78.           case "k"[0]: i = 10;  break; 
    79.           case "l"[0]: i = 11; break;              
    80.           case "m"[0]: i = 12; break;  
    81.           case "n"[0]: i = 13; break;          
    82.           case "o"[0]: i = 14; break;  
    83.           case "p"[0]: i = 15; break;              
    84.           case "q"[0]: i = 16; break;  
    85.           case "s"[0]: i = 17; break;          
    86.           case "s"[0]: i = 18; break;  
    87.           case "y"[0]: i = 19; break;              
    88.           case "u"[0]: i = 20; break;  
    89.           case "v"[0]: i = 21; break;          
    90.           case "w"[0]: i = 22; break;  
    91.           case "x"[0]: i = 23; break;              
    92.           case "y"[0]: i = 24; break;  
    93.           case "z"[0]: i = 25; break;          
    94.          
    95.           case "A"[0]: i = 0; break;   
    96.           case "B"[0]: i = 1; break;           
    97.           case "C"[0]: i = 2; break;   
    98.           case "D"[0]: i = 3; break;               
    99.           case "E"[0]: i = 4; break;   
    100.           case "F"[0]: i = 5; break;           
    101.           case "G"[0]: i = 6; break;   
    102.           case "H"[0]: i = 7; break;               
    103.           case "I"[0]: i = 8; break;   
    104.           case "J"[0]: i = 9; break;           
    105.           case "K"[0]: i = 10; break;  
    106.           case "L"[0]: i = 11;   break;        
    107.           case "M"[0]: i = 12; break;  
    108.           case "N"[0]: i = 13; break;          
    109.           case "O"[0]: i = 14; break;  
    110.           case "P"[0]: i = 15; break;              
    111.           case "Q"[0]: i = 16; break;  
    112.           case "R"[0]: i = 17; break;          
    113.           case "S"[0]: i = 18; break;  
    114.           case "T"[0]: i = 19; break;              
    115.           case "U"[0]: i = 20; break;  
    116.           case "V"[0]: i = 21; break;          
    117.           case "W"[0]: i = 22; break;  
    118.           case "X"[0]: i = 23; break;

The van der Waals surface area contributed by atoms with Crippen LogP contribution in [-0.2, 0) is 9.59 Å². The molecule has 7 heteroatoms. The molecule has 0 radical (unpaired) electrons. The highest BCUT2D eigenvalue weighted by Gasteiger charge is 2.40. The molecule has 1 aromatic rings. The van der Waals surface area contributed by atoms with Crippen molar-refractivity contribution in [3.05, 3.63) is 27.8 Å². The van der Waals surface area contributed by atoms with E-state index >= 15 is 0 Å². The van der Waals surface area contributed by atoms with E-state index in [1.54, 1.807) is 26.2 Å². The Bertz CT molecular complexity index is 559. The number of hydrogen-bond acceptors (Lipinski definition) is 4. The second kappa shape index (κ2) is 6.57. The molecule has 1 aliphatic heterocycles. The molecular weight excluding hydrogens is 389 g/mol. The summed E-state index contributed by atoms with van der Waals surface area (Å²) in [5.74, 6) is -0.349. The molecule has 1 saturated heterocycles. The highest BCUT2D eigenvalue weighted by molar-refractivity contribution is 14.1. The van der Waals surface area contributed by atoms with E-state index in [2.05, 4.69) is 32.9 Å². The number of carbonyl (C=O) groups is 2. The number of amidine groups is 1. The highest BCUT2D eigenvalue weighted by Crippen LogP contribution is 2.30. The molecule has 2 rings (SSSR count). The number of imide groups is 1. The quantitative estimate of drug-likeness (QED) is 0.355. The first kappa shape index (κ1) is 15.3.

119.           case "Y"[0]: i = 24; break;  
    120.           case "Z"[0]: i = 25; break;                    
    121.         }
    122.         return i;
    123.     }
    124. }
    125.  
    I did have an attribution requirement on using this code, but I'll waive it for you.

    Also the charToAscii function can be replaced with something like an if statement in conjunction with System.Convert.ToInt32.
     
    Last edited: Mar 30, 2011
  3. BasketQase

    BasketQase

    Joined:
    Sep 12, 2005
    Posts:
    97
    Thanks for the reply, Johnny.

    I'm to still trying to remember what and how the trie works as I'm attempting to implement your code. In the meantime I've gotten the code to compile but Unity throws a NullReferenceException at the first if statement of the addWords() function. I don't use Hashtables a lot myself, so I haven't yet figured out what all is wrong with the implementation as it is. Any thoughts as I continue to hack away at it?

    ~r
     
  4. Eric5h5

    Eric5h5

    Volunteer Moderator Moderator

    Joined:
    Jul 19, 2006
    Posts:
    32,172
    It would be quite a bit faster/better to use Dictionary instead of Hashtable, for the same reasons for using List instead of ArrayList (or the JS Array class).

    --Eric
     
  5. BasketQase

    BasketQase

    Joined:
    Sep 12, 2005
    Posts:
    97
    @JohnnyA:

    Alright, after I figured out my old code (reading years old code is fun . . .) and after I sat starting blankly at my screen for a while trying to grasp why the nodes didn't need to know what letters they were, I finally had my epiphany and did a rewrite of my original trie (I never did get your code working). I came up with the following (for anyone else who comes across this thread):